News

New Releases: 28mm 1:56 Pantile Breached Walls & Skirmish "Chips" February 19, 2018 08:51

No MDF in this weeks releases: acrylic "chips" sold in single coulours for you to mix  and match. Red, blue, white green and black instore now. The "teacup" is in flourescent transparent yellow! At the Bournemouth show it was suggested the grey "chips" be produced for ACW gamers. The acrylic has been ordered and grey will be out next week....OUT NOW!!!

Two new additions to the Pantile range "Pantile Breached Walls" are also out today! Single piece resin castings to compliment the Pantile High and Pantile Low Walls.


New Release: 28mm 1:56 "Shiloh Church" January 31, 2018 15:05

After many hours of research and developing :thanks to Perry Cuskey from Tennessee for additional info. http://shilohdiscussiongroup.com, I am happy to release 28mm 1:56  "Shiloh Church". An essential terrain piece which gave its name to the American Civl War Battle of Shiloh.

The kit has a number of features such as: heavy foundation timbers, exposed roof trusses, internal fireplace, open steps and cardboard roof shingles (included in the kit).

 

 


Guest Tutorial: Pantile Church & Granary by Matt Smith December 29, 2017 22:41

Matt has followed my tutorial (just scroll down to find): yet slightly altered the mix by using textured exterior paint.  Superb results, please follow the link.

http://thewargamestable.blogspot.co.uk/2017/11/spanish-church-and-grain-store-charlie.html

 

 

 

 


Guest Tutorial : Richard Clarke works on the New World Collection. December 29, 2017 22:21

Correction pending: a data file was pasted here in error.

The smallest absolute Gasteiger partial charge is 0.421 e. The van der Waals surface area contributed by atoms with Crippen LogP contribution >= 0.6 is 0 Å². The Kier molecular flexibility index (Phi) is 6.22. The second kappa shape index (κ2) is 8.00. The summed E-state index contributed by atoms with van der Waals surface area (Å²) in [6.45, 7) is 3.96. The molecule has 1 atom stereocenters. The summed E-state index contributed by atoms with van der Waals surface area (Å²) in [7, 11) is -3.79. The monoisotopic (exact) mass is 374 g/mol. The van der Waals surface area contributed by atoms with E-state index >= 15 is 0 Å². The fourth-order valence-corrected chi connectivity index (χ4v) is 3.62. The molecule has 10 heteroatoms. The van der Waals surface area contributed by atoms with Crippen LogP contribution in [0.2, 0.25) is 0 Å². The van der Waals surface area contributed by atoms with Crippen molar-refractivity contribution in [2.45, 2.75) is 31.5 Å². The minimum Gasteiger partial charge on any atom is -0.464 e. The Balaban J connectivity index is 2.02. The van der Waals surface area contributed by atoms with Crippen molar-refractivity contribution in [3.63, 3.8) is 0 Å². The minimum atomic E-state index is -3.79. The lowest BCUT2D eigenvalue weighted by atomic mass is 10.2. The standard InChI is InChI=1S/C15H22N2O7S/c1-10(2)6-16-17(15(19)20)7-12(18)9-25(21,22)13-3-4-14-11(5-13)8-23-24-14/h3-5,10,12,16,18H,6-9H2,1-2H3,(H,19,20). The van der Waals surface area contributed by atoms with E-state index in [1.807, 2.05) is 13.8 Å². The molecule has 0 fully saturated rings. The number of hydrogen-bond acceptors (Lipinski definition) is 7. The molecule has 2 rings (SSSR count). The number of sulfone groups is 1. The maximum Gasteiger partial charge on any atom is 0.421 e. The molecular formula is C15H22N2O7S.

Richard Clarke from TooFatLardies has recently put together a blog article on painting kits from the Charlie Foxtrot Models "New World" range. Richard kindly gave permission for me to copy his musings here. Thanks Richard.

A different take from my approach of spraying grey primer, spraying white primer and picking out boards with Foundry "Austrian White" 3 shade paint.  

Way Down South in the Land of Cotton…

Plantations are odd things and certainly not very trendy in todays PC world, however, for a wargamer who enjoys the AWI and the ACW there can be no doubt that having a few relevant buildings to represent the agricultural heart of the old South is a boon.  I have long been eyeing the superb buildings from Charlie Foxtrot which allow the gamer to create a whole plantation, but it was the release of their superb new pantile walls which saw me chuck a few in my basket on a ‘While I’m here…” basis.

Before I go any further, I should say that this is not a review of the Charlie Foxtrot products, this is a very particular and peculiar build project which I have undertaken to get the result and finished look that I want, so if you need a review of the basic model then you’ll need to look elsewhere.  If you fancy some ideas about what you can do with MDF models then maybe there is something here for you.

The first step was to build the models.  Nothing to see here, I just stuck them together with PVA glue.  After I’d built them and roofed them they looked like this.

I should point out here that the plantation house does not come with tiles, it used etched MDF, something I always find a little disappointing, especially as it allows some of the lugs in the roof to show.  As a result, I tiles the building with some of the laser cut roof tiles from Warbases.  I believe Charlie Foxtrot do their own, but I bought an industrial quantity of the Warbases ones a couple of years ago and have more roof tiles than my local builders merchants, so I used them.  I wanted a more formal European style of tile rather than the wood shingle one sees on so many US models, so I went with the one you can see.  The other buildings are, a covered well (front left) a dairy (front right) and two ‘workers houses’, a polite euphemism for slave house.  All of these came with roof tiles which I have added as per the instructions.  Any small gaps have been filled with Polyfilla and sanded down.